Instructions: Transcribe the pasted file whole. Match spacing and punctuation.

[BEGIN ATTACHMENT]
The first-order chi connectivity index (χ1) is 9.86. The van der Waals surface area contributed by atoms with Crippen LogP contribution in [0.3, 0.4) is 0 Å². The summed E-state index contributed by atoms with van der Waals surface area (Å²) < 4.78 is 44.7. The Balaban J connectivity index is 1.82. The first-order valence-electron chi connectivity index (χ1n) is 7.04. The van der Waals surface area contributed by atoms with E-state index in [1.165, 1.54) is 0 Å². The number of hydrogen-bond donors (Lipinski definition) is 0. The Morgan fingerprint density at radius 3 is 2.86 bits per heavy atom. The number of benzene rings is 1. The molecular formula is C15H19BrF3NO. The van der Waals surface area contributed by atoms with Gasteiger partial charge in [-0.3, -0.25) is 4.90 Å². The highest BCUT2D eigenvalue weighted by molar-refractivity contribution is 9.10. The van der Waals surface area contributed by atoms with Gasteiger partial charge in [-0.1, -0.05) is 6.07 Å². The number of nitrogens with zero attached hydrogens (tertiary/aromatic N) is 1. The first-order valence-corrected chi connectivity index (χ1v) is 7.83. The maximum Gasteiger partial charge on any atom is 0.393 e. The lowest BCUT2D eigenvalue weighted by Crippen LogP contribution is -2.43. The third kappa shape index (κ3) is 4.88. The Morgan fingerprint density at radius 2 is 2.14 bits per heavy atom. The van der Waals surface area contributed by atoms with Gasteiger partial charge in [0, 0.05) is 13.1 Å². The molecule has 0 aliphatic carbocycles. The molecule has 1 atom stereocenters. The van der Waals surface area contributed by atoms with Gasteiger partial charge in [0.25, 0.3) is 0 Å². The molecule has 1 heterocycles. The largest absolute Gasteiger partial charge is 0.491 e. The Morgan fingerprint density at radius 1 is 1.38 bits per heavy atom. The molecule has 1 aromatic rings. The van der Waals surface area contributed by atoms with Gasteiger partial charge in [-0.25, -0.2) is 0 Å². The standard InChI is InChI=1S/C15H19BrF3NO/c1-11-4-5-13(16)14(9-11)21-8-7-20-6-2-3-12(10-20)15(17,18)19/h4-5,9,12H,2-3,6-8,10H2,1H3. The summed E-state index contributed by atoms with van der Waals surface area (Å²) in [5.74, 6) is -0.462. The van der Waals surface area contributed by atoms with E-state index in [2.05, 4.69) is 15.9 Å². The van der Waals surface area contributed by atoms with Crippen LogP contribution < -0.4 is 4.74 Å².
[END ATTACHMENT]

The first-order chi connectivity index (χ1) is 9.86. The van der Waals surface area contributed by atoms with Crippen LogP contribution in [0.3, 0.4) is 0 Å². The summed E-state index contributed by atoms with van der Waals surface area (Å²) < 4.78 is 44.7. The Balaban J connectivity index is 1.82. The first-order valence-electron chi connectivity index (χ1n) is 7.04. The van der Waals surface area contributed by atoms with E-state index in [1.165, 1.54) is 0 Å². The number of hydrogen-bond donors (Lipinski definition) is 0. The Morgan fingerprint density at radius 3 is 2.86 bits per heavy atom. The number of benzene rings is 1. The molecular formula is C15H19BrF3NO. The van der Waals surface area contributed by atoms with Gasteiger partial charge in [-0.3, -0.25) is 4.90 Å². The highest BCUT2D eigenvalue weighted by molar-refractivity contribution is 9.10. The van der Waals surface area contributed by atoms with Gasteiger partial charge in [-0.1, -0.05) is 6.07 Å². The number of nitrogens with zero attached hydrogens (tertiary/aromatic N) is 1. The first-order valence-corrected chi connectivity index (χ1v) is 7.83. The maximum Gasteiger partial charge on any atom is 0.393 e. The lowest BCUT2D eigenvalue weighted by Crippen LogP contribution is -2.43. The third kappa shape index (κ3) is 4.88. The Morgan fingerprint density at radius 2 is 2.14 bits per heavy atom. The van der Waals surface area contributed by atoms with Gasteiger partial charge in [0, 0.05) is 13.1 Å². The molecule has 0 aliphatic carbocycles. The molecule has 1 atom stereocenters. The van der Waals surface area contributed by atoms with Gasteiger partial charge in [0.25, 0.3) is 0 Å². The molecule has 1 heterocycles. The largest absolute Gasteiger partial charge is 0.491 e. The Morgan fingerprint density at radius 1 is 1.38 bits per heavy atom. The molecule has 1 aromatic rings. The van der Waals surface area contributed by atoms with Gasteiger partial charge in [-0.25, -0.2) is 0 Å². The standard InChI is InChI=1S/C15H19BrF3NO/c1-11-4-5-13(16)14(9-11)21-8-7-20-6-2-3-12(10-20)15(17,18)19/h4-5,9,12H,2-3,6-8,10H2,1H3. The summed E-state index contributed by atoms with van der Waals surface area (Å²) in [5.74, 6) is -0.462. The van der Waals surface area contributed by atoms with E-state index in [2.05, 4.69) is 15.9 Å². The van der Waals surface area contributed by atoms with Crippen LogP contribution < -0.4 is 4.74 Å².